Students at Marjory Stoneman Douglas High in Parkland, Florida, and other schools across the U.S. bowed their heads in a moment of silence Thursday to mark the anniversary of last year’s shooting rampage that claimed 17 lives.

News reports stated fewer than 300 of the 3,200 students at the high school showed up for what was a half-day, with classes cut short so that the teenagers would not be there around 2:20 p.m., the moment last year when gunfire erupted.

Marjory Stoneman Douglas senior Spencer Bloom skipped school to spend the day with students from the history class he was in during the shooting. He told reporters he struggles with panic attacks and feared he might have one if he went in to school.

The killing of the students fueled the nation’s debate over guns, whether to limit the weapons more, or to expand the ability to carry and own more.

In 2018, 40 states passed some type of legislation related to guns, either imposing restrictions or expanding gun rights.

The massacre led some Parkland students to form the group March for Our Lives, which holds rallies around the country for tougher gun regulations and registers young people to vote.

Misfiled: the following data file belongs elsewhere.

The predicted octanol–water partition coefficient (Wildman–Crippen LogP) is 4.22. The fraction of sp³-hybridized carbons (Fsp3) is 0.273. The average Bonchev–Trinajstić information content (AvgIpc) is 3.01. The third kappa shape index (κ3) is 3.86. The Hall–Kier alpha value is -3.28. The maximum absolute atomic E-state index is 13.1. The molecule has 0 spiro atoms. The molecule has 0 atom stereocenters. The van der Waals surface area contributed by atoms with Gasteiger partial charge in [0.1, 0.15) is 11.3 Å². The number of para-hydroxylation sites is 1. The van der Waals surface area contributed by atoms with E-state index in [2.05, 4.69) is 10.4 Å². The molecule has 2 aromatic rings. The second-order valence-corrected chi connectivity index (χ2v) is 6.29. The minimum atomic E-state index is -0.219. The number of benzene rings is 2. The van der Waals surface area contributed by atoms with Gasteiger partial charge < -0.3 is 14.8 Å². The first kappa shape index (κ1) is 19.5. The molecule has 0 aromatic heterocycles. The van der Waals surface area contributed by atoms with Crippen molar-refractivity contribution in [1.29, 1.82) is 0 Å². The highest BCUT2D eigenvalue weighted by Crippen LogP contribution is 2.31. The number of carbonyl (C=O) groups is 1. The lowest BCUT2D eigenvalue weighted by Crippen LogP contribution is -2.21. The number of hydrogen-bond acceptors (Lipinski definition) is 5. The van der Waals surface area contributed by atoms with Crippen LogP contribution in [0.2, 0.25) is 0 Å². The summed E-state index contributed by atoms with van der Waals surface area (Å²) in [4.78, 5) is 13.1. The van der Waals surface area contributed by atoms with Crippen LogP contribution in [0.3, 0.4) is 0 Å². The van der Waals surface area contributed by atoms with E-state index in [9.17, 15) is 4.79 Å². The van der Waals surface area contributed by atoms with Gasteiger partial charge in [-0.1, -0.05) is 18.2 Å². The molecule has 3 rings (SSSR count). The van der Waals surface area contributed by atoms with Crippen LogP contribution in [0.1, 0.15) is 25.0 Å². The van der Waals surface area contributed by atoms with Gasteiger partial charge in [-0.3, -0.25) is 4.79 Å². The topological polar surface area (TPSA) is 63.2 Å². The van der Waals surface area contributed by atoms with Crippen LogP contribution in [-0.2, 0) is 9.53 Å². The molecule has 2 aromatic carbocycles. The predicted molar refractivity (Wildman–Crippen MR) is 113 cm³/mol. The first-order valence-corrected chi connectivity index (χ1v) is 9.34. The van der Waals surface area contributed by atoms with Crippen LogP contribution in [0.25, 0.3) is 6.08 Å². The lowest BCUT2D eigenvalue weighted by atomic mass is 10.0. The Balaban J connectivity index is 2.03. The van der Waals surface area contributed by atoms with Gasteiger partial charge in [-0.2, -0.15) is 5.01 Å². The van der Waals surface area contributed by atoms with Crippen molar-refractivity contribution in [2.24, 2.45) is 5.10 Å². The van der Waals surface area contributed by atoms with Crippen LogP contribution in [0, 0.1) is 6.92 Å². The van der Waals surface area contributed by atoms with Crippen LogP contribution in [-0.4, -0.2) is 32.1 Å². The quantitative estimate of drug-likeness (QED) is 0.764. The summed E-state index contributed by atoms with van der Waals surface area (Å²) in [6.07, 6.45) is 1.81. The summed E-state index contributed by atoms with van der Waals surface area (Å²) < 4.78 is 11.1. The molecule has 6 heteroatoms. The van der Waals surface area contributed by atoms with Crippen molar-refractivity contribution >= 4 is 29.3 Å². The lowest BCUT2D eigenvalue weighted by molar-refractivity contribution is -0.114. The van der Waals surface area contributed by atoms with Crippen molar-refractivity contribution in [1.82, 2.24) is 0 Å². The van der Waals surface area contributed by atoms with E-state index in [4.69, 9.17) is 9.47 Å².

Weeks after the massacre, Florida raised the age to buy a rifle from 18 to 21 and passed a law allowing judges to take away the weapons of those considered a danger to themselves or others. Several other states have followed suit, while others moved in the opposite direction.

For the survivors of mass murder, the lack of reason that overpowers the gun debate is frustrating. Bickering over the Second Amendment and extreme efforts to arm more people with all types of weapons is opening the door to more violence, greater difficulty in monitoring gun ownership, and generally chaos.

After so many tragic killings of American citizens by troubled or evil individuals, the fact that trying to find reasonable solutions to protect innocent people is overshadowed by sometimes shallow political debates is infuriating.

Ideas from arming teachers and principals to hiring former military personnel to stand at schoolhouse doors have been bounced about for years. Those are not desirable solutions.

Some states and communities have moved in the direction to increasing the presence and training of police resource officers to be in each school. That is a better use of money and personnel.

Too many people walking around with guns at public events or inside schools is unnerving. Highly-trained police officers make sense and are accustomed to seeing and knowing students. 

Increasing funds for school systems to afford such security would at least provide the type of security that comes with knowledge and skill in both reacting and possibly preventing another tragedy.

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